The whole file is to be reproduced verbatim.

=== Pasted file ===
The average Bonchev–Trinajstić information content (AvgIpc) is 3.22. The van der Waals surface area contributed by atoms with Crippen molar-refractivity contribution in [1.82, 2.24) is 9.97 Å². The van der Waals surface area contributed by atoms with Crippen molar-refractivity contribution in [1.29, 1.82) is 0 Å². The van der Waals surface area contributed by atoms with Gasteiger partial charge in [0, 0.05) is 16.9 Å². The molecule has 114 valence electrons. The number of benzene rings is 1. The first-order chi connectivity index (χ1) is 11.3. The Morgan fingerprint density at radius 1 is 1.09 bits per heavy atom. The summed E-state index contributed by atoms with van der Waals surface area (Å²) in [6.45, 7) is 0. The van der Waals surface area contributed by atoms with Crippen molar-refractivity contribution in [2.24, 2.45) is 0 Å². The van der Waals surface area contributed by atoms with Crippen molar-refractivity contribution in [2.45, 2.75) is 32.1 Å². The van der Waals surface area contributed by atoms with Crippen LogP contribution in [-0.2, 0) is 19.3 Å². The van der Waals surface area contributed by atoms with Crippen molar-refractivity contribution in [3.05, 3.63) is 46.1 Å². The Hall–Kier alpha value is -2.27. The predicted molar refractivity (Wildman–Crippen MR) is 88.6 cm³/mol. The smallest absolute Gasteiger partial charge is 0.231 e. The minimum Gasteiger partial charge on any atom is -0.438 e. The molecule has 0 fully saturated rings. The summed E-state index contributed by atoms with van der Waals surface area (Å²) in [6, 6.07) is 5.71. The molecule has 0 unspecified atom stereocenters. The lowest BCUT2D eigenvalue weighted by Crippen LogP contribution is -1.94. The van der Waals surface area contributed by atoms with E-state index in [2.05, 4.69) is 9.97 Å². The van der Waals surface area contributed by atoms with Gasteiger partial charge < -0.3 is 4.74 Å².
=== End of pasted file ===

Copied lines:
The average Bonchev–Trinajstić information content (AvgIpc) is 3.22. The van der Waals surface area contributed by atoms with Crippen molar-refractivity contribution in [1.82, 2.24) is 9.97 Å². The van der Waals surface area contributed by atoms with Crippen molar-refractivity contribution in [1.29, 1.82) is 0 Å². The van der Waals surface area contributed by atoms with Gasteiger partial charge in [0, 0.05) is 16.9 Å². The molecule has 114 valence electrons. The number of benzene rings is 1. The first-order chi connectivity index (χ1) is 11.3. The Morgan fingerprint density at radius 1 is 1.09 bits per heavy atom. The summed E-state index contributed by atoms with van der Waals surface area (Å²) in [6.45, 7) is 0. The van der Waals surface area contributed by atoms with Crippen molar-refractivity contribution in [2.24, 2.45) is 0 Å². The van der Waals surface area contributed by atoms with Crippen molar-refractivity contribution in [2.45, 2.75) is 32.1 Å². The van der Waals surface area contributed by atoms with Crippen LogP contribution in [-0.2, 0) is 19.3 Å². The van der Waals surface area contributed by atoms with Crippen molar-refractivity contribution in [3.05, 3.63) is 46.1 Å². The Hall–Kier alpha value is -2.27. The predicted molar refractivity (Wildman–Crippen MR) is 88.6 cm³/mol. The smallest absolute Gasteiger partial charge is 0.231 e. The minimum Gasteiger partial charge on any atom is -0.438 e. The molecule has 0 fully saturated rings. The summed E-state index contributed by atoms with van der Waals surface area (Å²) in [6, 6.07) is 5.71. The molecule has 0 unspecified atom stereocenters. The lowest BCUT2D eigenvalue weighted by Crippen LogP contribution is -1.94. The van der Waals surface area contributed by atoms with E-state index in [2.05, 4.69) is 9.97 Å². The van der Waals surface area contributed by atoms with Gasteiger partial charge < -0.3 is 4.74 Å².